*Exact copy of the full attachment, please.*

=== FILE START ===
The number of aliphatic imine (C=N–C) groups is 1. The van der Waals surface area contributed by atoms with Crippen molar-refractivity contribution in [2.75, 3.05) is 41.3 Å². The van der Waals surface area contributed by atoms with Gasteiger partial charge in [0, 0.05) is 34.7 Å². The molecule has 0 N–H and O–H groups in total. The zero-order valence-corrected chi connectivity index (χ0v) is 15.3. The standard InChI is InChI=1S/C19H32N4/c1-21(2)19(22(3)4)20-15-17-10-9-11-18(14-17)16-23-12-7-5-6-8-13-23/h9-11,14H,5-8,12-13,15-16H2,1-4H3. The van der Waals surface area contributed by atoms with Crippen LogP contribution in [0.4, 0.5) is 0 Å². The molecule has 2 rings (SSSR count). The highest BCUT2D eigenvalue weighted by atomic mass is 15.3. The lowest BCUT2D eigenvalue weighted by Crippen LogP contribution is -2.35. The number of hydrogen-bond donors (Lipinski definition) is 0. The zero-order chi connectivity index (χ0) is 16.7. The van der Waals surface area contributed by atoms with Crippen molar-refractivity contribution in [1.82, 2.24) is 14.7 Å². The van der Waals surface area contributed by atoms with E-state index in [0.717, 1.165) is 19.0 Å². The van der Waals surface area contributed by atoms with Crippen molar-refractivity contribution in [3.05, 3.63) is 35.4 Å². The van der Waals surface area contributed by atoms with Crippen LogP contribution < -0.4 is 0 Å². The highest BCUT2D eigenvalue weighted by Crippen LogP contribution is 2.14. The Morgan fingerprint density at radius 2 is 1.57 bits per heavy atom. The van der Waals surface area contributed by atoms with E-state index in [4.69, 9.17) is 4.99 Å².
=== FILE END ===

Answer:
The number of aliphatic imine (C=N–C) groups is 1. The van der Waals surface area contributed by atoms with Crippen molar-refractivity contribution in [2.75, 3.05) is 41.3 Å². The van der Waals surface area contributed by atoms with Gasteiger partial charge in [0, 0.05) is 34.7 Å². The molecule has 0 N–H and O–H groups in total. The zero-order valence-corrected chi connectivity index (χ0v) is 15.3. The standard InChI is InChI=1S/C19H32N4/c1-21(2)19(22(3)4)20-15-17-10-9-11-18(14-17)16-23-12-7-5-6-8-13-23/h9-11,14H,5-8,12-13,15-16H2,1-4H3. The van der Waals surface area contributed by atoms with Crippen LogP contribution in [0.4, 0.5) is 0 Å². The molecule has 2 rings (SSSR count). The highest BCUT2D eigenvalue weighted by atomic mass is 15.3. The lowest BCUT2D eigenvalue weighted by Crippen LogP contribution is -2.35. The number of hydrogen-bond donors (Lipinski definition) is 0. The zero-order chi connectivity index (χ0) is 16.7. The van der Waals surface area contributed by atoms with Crippen molar-refractivity contribution in [1.82, 2.24) is 14.7 Å². The van der Waals surface area contributed by atoms with E-state index in [0.717, 1.165) is 19.0 Å². The van der Waals surface area contributed by atoms with Crippen molar-refractivity contribution in [3.05, 3.63) is 35.4 Å². The van der Waals surface area contributed by atoms with Crippen LogP contribution < -0.4 is 0 Å². The highest BCUT2D eigenvalue weighted by Crippen LogP contribution is 2.14. The Morgan fingerprint density at radius 2 is 1.57 bits per heavy atom. The van der Waals surface area contributed by atoms with E-state index in [4.69, 9.17) is 4.99 Å².